In comparison with the western and equatorial Pacific Ocean, relatively little is known about the east Pacific warm pool (EPWP). Observations indicate that the interannual variability of sea surface temperature (SST) in the EPWP is highly correlated (0.95) with the El Niño–Southern Oscillation (ENSO). In this paper, an ocean general circulation model (OGCM) of the tropical Pacific Ocean and various atmospheric and oceanic observations are used to diagnose the physical processes governing the interannual variability of SST in the EPWP. Atmospheric forcings for the OGCM are derived purely from satellite observations between 1988 and 2004.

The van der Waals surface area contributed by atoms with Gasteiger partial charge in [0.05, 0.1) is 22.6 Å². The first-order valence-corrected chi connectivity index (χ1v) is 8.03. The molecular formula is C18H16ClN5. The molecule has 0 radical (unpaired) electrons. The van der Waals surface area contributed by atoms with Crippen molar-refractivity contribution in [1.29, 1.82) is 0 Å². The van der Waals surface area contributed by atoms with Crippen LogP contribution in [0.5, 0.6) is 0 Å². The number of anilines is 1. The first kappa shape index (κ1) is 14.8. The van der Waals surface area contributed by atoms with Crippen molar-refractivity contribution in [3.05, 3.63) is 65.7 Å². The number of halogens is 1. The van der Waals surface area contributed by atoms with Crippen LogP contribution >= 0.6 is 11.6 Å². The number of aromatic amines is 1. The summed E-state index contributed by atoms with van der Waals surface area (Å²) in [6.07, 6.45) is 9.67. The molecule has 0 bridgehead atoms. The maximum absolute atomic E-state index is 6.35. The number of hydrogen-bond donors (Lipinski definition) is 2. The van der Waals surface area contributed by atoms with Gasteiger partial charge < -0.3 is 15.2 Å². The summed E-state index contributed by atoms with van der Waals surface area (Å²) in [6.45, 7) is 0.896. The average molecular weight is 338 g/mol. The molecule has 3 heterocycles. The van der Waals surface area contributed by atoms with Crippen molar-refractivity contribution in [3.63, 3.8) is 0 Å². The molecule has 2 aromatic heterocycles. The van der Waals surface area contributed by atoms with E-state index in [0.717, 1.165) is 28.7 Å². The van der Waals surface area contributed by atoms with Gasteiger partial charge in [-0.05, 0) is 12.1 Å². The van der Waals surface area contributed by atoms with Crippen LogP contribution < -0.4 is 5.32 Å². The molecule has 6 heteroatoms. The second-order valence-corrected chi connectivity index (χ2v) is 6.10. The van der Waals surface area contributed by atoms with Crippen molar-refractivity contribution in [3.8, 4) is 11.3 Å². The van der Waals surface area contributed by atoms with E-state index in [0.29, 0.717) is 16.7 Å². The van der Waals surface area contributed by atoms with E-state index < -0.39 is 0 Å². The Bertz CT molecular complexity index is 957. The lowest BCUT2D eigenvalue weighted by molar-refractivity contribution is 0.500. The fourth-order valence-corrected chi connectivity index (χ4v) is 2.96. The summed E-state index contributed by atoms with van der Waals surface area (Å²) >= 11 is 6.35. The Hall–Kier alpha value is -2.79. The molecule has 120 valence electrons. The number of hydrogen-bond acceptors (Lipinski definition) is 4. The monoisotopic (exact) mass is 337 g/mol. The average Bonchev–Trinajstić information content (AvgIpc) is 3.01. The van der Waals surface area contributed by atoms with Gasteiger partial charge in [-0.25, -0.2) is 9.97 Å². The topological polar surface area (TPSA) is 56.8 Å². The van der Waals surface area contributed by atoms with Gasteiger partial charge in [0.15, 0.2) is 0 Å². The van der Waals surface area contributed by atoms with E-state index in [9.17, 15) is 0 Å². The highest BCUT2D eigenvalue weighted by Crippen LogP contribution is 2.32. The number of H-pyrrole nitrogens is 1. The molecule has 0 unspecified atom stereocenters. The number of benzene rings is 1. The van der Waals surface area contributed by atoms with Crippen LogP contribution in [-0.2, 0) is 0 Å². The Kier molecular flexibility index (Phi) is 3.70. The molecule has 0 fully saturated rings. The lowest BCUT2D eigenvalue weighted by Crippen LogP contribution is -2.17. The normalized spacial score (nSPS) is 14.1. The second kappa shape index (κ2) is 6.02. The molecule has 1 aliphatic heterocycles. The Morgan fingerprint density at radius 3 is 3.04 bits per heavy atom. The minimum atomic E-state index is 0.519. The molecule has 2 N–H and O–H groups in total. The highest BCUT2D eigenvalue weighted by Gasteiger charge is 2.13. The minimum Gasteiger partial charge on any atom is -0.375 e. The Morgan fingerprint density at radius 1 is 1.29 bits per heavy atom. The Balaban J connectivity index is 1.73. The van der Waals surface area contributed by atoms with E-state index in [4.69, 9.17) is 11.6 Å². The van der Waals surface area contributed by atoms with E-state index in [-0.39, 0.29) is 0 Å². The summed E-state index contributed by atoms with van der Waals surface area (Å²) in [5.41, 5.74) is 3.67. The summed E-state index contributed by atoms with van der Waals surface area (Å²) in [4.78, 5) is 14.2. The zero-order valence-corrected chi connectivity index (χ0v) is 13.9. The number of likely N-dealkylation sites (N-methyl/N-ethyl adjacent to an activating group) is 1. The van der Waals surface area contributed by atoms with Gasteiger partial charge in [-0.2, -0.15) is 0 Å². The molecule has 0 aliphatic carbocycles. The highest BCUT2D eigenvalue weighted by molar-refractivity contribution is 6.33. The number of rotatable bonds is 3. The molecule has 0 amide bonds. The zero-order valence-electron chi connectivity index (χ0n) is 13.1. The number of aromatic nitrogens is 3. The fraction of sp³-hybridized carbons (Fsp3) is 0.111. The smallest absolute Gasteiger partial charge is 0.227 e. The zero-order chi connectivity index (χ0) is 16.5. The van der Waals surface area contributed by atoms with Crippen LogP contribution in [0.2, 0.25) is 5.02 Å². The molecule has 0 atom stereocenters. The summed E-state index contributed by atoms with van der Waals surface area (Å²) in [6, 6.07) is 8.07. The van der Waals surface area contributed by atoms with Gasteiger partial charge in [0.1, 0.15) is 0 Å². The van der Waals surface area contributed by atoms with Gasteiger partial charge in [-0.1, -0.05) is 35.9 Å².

Shortwave heating is identified as playing a dominant role in the interannual SST tendency of the EPWP. The high correlation between SST in the EPWP and eastern equatorial Pacific is therefore explained not by ocean processes, but by an atmospheric link. ENSO-driven equatorial SST anomalies modify the distribution of the overlying atmospheric vertical motions and therefore cloud cover and ultimately shortwave heating. During an El Niño event, for example, the ITCZ is equatorward displaced from its normal position over the EPWP, resulting in anomalously large shortwave heating over the EPWP. Analysis of poleward ocean heat transport and coastal Kelvin waves confirms that oceanic processes are not sufficient to explain the interannual variability of the EPWP.